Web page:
with Variable Turbine Geometry (VTG).
VTG turbo-chargers are standard with Audi TDI engines in production
vehicles. Their use at Le Mans helps the Audi engineers to continue to
develop the technology for smaller, highly efficient turbo engines to be
used in the future. "At Le Mans we’re dealing with temperatures above
1,000 degrees centigrade which have not been encountered with production
engines so far,” explains Ulrich Baretzky, Head of Engine Development
at Audi Sport. "As a result of downsizing, production development will
enter into similar temperature ranges. This makes VTG another good
example of how the technology transfer between motorsport and the
production side of the house works at Audi.”
In 2010 the demands made on diesel engines were particularly high due to
the restrictions imposed by the regulations. "Squeezing higher output
out of the engines without sacrificing reliability posed a great
challenge which our team mastered in an outstanding manner,” said Head
of Audi Motorsport Dr. Wolfgang Ullrich after the race. "We did not use
the full potential of the V10 TDI engine this year in order to be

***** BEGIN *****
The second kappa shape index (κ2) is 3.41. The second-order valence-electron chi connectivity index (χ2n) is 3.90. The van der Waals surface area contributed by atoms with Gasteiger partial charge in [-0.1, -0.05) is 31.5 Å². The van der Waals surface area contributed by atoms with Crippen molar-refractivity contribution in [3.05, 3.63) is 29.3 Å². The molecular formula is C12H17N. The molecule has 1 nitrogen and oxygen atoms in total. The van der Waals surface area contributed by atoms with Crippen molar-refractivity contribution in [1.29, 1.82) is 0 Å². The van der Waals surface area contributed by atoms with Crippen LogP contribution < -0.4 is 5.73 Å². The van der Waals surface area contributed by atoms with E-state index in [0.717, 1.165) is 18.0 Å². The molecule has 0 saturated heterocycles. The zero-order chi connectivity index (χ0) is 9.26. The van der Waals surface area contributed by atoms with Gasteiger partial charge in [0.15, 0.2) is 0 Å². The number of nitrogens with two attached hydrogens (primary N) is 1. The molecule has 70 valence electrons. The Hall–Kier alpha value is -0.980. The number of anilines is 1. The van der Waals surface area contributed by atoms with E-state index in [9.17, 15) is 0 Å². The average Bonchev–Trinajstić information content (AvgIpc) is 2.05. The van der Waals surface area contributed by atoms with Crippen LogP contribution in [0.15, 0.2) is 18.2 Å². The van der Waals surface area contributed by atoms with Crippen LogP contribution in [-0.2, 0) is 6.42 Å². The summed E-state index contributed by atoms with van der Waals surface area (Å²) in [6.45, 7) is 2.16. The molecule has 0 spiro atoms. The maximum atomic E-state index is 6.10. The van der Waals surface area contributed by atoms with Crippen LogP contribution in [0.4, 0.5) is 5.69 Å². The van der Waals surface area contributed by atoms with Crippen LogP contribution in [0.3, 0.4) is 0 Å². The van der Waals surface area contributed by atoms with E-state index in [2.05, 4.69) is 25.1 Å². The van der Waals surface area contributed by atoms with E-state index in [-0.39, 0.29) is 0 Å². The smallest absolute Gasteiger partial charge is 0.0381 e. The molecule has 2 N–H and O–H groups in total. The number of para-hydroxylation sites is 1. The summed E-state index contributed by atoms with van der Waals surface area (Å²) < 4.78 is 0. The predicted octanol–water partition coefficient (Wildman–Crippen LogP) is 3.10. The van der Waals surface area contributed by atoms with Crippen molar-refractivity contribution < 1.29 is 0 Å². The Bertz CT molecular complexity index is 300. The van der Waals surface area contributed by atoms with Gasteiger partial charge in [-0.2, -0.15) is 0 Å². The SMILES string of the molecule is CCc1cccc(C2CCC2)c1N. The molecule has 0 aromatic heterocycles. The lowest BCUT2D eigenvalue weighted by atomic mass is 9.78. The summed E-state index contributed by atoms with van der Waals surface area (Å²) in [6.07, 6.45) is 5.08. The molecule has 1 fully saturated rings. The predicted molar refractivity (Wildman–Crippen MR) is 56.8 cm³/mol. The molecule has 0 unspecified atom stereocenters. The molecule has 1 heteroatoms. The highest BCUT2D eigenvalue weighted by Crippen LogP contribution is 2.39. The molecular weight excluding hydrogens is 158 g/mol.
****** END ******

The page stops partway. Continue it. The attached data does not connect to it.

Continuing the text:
absolutely on the safe side. That’s why it was clear to us even before
the race that we wouldn’t have the fastest car – but a very reliable and
efficient one. The development objective of the R15 plus was 20 percent
higher efficiency. We managed to achieve this. We’ve been working very
hard for this exploit over the past few months. This makes this success,
which was enabled by a perfect team performance as well, even more
The victorious Audi R15 TDI with Timo Bernhard (Germany), Romain Dumas
(France) and Mike Rockenfeller (Germany) completed a total of 397 laps
in the 24 hours. With the covered distance of 5,410 kilometers, the trio
broke the 1971 record set by Dr. Helmut Marko and Gijs van Lennep in
the Porsche 917 that was considered unbeatable because the Hunaudières
straight at that time had no chicanes – another demonstration of the
performance capabilities of Audi TDI technology.
Timo Bernhard, Romain Dumas and Mike Rockenfeller drove an absolutely
flawless race on their way to their first Le Mans victory and the new
historic record. Except for a slow puncture shortly before the end of
the race and a right-hand mirror that had come off, the race went
without the slightest problems for the winners. Second place was taken
by Marcel Fässler, André Lotterer and Benoît Treluyer on whose R15 TDI
the front bodywork had to be changed twice after contact with the track
The 2008 winners, Dindo Capello, Tom Kristensen and Allan McNish, who
were the best-placed Audi team in the early phase, were struck by major
misfortune. Le Mans record winner Tom Kristensen had to evade a slow GT2
vehicle on Saturday night and slid backwards against the track barrier
of the Porsche corners in the process. With fast lap times, Capello,
Kristensen and McNish pushed back into the group of the front runners
and in the end were rewarded with a podium result.

Source: Audi